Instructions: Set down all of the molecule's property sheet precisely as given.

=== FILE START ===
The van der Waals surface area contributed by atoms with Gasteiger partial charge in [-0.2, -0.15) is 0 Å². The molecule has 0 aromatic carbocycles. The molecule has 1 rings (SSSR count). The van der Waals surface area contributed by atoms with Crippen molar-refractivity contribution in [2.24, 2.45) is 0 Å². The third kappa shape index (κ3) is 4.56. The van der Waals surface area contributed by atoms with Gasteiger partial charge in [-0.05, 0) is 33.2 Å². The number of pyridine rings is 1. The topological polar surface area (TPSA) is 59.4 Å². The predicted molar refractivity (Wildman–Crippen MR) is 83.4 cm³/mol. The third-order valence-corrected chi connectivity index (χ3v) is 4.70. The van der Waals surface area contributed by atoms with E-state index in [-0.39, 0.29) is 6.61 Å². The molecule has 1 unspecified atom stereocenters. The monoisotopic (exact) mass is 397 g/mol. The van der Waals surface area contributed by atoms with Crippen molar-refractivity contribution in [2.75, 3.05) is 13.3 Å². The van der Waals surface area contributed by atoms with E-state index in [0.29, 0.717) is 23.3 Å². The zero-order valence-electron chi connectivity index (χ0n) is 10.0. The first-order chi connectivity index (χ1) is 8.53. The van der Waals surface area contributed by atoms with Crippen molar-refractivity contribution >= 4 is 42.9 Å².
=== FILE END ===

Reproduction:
The van der Waals surface area contributed by atoms with Gasteiger partial charge in [-0.2, -0.15) is 0 Å². The molecule has 0 aromatic carbocycles. The molecule has 1 rings (SSSR count). The van der Waals surface area contributed by atoms with Crippen molar-refractivity contribution in [2.24, 2.45) is 0 Å². The third kappa shape index (κ3) is 4.56. The van der Waals surface area contributed by atoms with Gasteiger partial charge in [-0.05, 0) is 33.2 Å². The number of pyridine rings is 1. The topological polar surface area (TPSA) is 59.4 Å². The predicted molar refractivity (Wildman–Crippen MR) is 83.4 cm³/mol. The third-order valence-corrected chi connectivity index (χ3v) is 4.70. The van der Waals surface area contributed by atoms with E-state index in [-0.39, 0.29) is 6.61 Å². The molecule has 1 unspecified atom stereocenters. The monoisotopic (exact) mass is 397 g/mol. The van der Waals surface area contributed by atoms with Crippen molar-refractivity contribution in [2.75, 3.05) is 13.3 Å². The van der Waals surface area contributed by atoms with E-state index in [0.29, 0.717) is 23.3 Å². The zero-order valence-electron chi connectivity index (χ0n) is 10.0. The first-order chi connectivity index (χ1) is 8.53. The van der Waals surface area contributed by atoms with Crippen molar-refractivity contribution >= 4 is 42.9 Å².